Using auctions to keep methane-reduction projects running: An interview with Vikram Widge

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Vikram Widge heads the World Bank Group’s Climate and Carbon Finance Unit. He spoke from the UN Climate Summit about the new Pilot Auction Facility for Methane and Climate Mitigation (PAF).
Q. U.S. Secretary of State John Kerry and the Swedish Energy Agency just pledged $15 million each for the design of a new facility called the Pilot Auction Facility for Methane and Climate Mitigation. What is the PAF?

The World Bank Group is designing a new climate finance pilot that will support emission reductions in developing countries. Because of limited public resources available for climate investment, this facility leverages private capital to support projects that reduce greenhouse gas emissions and are at risk of being decommissioned due to the low price for carbon credits today. 

The facility tests an innovative contract structure by offering put options through an auction to guarantee a minimum price for carbon credits that a project will generate, which gives private-sector buyers, such as projects developers and intermediaries, the security of knowing that they will be paid for investments they make to lower emissions.

In its first phase, the facility targets projects that reduce methane, possibly in landfill, animal waste, and wastewater projects. Methane contributes to the formation of ground-level ozone pollution which is a major ingredient in urban "smog" that is toxic to plants and crops, threatening food security.  It is also damaging to lungs, causing asthma and even heart attacks.​

Q. How will the auction work for you if you are a project manager?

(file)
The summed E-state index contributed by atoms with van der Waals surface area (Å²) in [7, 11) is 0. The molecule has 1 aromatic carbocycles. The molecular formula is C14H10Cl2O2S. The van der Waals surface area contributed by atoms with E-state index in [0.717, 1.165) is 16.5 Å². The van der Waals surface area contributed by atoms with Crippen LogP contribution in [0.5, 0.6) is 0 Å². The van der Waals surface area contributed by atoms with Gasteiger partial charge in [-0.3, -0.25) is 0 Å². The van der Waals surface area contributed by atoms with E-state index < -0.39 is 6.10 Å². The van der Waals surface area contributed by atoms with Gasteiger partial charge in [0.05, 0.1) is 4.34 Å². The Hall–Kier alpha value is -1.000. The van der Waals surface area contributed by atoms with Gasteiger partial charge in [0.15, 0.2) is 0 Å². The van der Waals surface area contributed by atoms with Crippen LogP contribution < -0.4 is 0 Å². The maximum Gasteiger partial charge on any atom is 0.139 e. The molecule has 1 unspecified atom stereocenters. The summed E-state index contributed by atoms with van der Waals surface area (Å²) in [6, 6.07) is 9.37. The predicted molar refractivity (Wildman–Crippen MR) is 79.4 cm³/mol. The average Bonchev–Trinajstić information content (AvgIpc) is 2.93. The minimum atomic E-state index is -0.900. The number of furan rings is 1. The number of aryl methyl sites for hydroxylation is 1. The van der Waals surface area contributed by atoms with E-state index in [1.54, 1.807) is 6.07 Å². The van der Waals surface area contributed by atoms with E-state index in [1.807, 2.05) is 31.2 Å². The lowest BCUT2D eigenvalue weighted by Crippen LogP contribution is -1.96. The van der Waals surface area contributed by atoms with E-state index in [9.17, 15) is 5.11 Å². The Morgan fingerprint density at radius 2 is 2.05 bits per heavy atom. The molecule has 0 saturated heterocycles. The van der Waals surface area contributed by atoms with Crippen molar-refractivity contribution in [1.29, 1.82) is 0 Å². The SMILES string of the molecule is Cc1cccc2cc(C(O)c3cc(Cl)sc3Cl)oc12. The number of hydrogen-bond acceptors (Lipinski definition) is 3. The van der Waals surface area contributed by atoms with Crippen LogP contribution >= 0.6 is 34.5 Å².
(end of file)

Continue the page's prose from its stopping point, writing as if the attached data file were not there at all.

Say you manage a landfill and you have been capturing methane to use for power, instead of letting it be released into the atmosphere. These emission reductions have been generating carbon credits under the Clean Development Mechanism, but the price of a carbon credit is so low today that you are not even able to cover the operating and maintenance cost of capturing methane.
The World Bank will announce an upcoming auction and provide training on how it works. Once the requirements and criteria of the auction are set, it is decided whether or not your future carbon credits will be eligible for this specific auction, and it commences.
If you win the auction, you have the right but not the obligation to sell your future carbon credits to the PAF. If the price on carbon remains low, you can redeem your put option and sell the credit to the PAF at the strike price, which was determined by the auction.
If the price on carbon goes up, however, you can decide not to redeem the option and sell the carbon credits to anyone else who is willing to buy them.
Either way, the price guarantee gives you an incentive to reduce methane and generate the climate benefits.
Q. How will the facility use an auction to put a price on carbon?
The PAF plans to test auctions to sell put options that will specify a minimum price (also called a put option strike price) for emission reductions that meet certain criteria, defined up front. This is the price at which the facility guarantees to purchase future carbon credits from put option owners.
There are several ways to use auctions for this and we plan to test two types of auctions: 
In a reverse auction, the guarantee price, or strike price, is what is being auctioned, and it is bid down.  The starting price of the auction is set by the auction manager, which in this case is the World Bank Group.  During the auction, several private-sector entities bid on the put option, finally reaching the lowest price at which they would be willing to sell their carbon credits in the future.